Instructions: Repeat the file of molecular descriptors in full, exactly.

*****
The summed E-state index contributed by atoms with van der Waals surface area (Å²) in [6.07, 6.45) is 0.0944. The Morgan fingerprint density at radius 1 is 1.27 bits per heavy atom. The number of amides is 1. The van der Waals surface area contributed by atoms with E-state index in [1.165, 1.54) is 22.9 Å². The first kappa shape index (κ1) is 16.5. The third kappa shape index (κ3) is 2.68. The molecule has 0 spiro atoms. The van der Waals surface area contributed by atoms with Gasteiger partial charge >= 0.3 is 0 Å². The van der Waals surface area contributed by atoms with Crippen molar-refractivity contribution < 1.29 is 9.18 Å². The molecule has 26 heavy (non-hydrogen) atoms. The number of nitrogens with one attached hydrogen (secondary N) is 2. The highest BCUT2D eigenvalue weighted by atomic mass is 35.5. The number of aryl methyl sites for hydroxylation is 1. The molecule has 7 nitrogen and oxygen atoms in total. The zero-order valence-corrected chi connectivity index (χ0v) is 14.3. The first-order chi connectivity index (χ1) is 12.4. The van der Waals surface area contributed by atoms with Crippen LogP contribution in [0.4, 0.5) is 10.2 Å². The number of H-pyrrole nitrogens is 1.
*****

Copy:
The summed E-state index contributed by atoms with van der Waals surface area (Å²) in [6.07, 6.45) is 0.0944. The Morgan fingerprint density at radius 1 is 1.27 bits per heavy atom. The number of amides is 1. The van der Waals surface area contributed by atoms with E-state index in [1.165, 1.54) is 22.9 Å². The first kappa shape index (κ1) is 16.5. The third kappa shape index (κ3) is 2.68. The molecule has 0 spiro atoms. The van der Waals surface area contributed by atoms with Gasteiger partial charge >= 0.3 is 0 Å². The van der Waals surface area contributed by atoms with Crippen molar-refractivity contribution < 1.29 is 9.18 Å². The molecule has 26 heavy (non-hydrogen) atoms. The number of nitrogens with one attached hydrogen (secondary N) is 2. The highest BCUT2D eigenvalue weighted by atomic mass is 35.5. The number of aryl methyl sites for hydroxylation is 1. The molecule has 7 nitrogen and oxygen atoms in total. The zero-order valence-corrected chi connectivity index (χ0v) is 14.3. The first-order chi connectivity index (χ1) is 12.4. The van der Waals surface area contributed by atoms with Crippen LogP contribution in [0.4, 0.5) is 10.2 Å². The number of H-pyrrole nitrogens is 1.